History still lives strong in three grand Roseville houses

Future of Haman, Fiddymen Ranch structures cloudy
By: J’aime Rubio for the Press Tribune
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There is so much history to be found within Roseville, you just have to know where to look. One afternoon, while I was driving near the corner of Oak and Taylor streets, the beautiful architecture of a Victorian home piqued my interest into its past. After researching the address, as well as two others within the area, I learned not only their history but the sad reality that some of these structure’s futures remain uncertain.

The Haman House

Built by William Haman in 1909, this home has literally witnessed the city of Roseville’s birth, and continued growth for over a century. Upon his arrival in town, Haman took over duties to run the newly established Placer County Winery, which was located just across the street. Sadly, Mrs. Haman didn’t get to enjoy the home for very long, dying a few months after an operation in 1913. It was documented that she was loved so much by the residents of Roseville that all businesses closed temporarily on the day of her funeral out of respect.

The Register newspaper stated that Mrs. Haman was “one of the most highly respected women of Roseville.”

Mr. Haman also left his own mark in Roseville in a big way. He saw to the founding of Royer’s Park, and started the Roseville Ice and Beverage Company that employed numerous residents. Over the course of his life, Haman acted as a Placer County Supervisor, a member of Roseville’s first City Council and the Director of the Weimar Sanitarium. He also held a seat on the Republican State Central Committee. During the last 11 years of Hamon’s life, he worked as the stock yards manager for Southern Pacific Railroad. His death fell on April 2, 1935. He was buried alongside his first wife Susannah, at the Roseville Public Cemetery.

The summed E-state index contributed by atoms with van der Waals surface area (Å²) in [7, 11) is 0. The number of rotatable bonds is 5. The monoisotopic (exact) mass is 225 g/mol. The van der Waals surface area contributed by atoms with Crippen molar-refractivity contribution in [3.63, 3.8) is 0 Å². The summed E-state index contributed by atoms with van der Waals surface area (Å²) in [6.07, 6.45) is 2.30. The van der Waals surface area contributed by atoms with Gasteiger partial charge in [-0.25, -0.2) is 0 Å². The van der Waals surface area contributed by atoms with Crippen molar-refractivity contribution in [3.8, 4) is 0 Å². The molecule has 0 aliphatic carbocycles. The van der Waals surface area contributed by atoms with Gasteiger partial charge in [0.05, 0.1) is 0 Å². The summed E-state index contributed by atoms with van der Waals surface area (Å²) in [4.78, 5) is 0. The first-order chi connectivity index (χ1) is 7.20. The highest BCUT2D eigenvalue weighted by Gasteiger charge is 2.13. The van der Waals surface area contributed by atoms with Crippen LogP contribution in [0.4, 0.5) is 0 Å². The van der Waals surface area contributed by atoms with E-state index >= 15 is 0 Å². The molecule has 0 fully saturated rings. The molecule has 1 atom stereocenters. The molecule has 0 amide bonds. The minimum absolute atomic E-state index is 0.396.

“William Haman was one of the most community minded men,” says Christina Richter, President of the Roseville Historical Society. “During the Great Depression, Haman made sure that destitute families had fresh milk by spearheading a volunteer effort to milk local cows and donate 100 gallons to those families in need.  He really cared about the people of this town and it showed by his efforts.”

Over the years, Hamon’s old Victorian has been home to an art gallery and workshop for the Roseville Arts, a restaurant and also private office space for a major development company. In 2010, the home was put on the market as part of one of the largest bankruptcy cases in the Sacramento area to date.  According the Roseville Historical Society, the home’s future is a murky one, sitting vacant and slowly deteriorating.

Kaseberg Mansion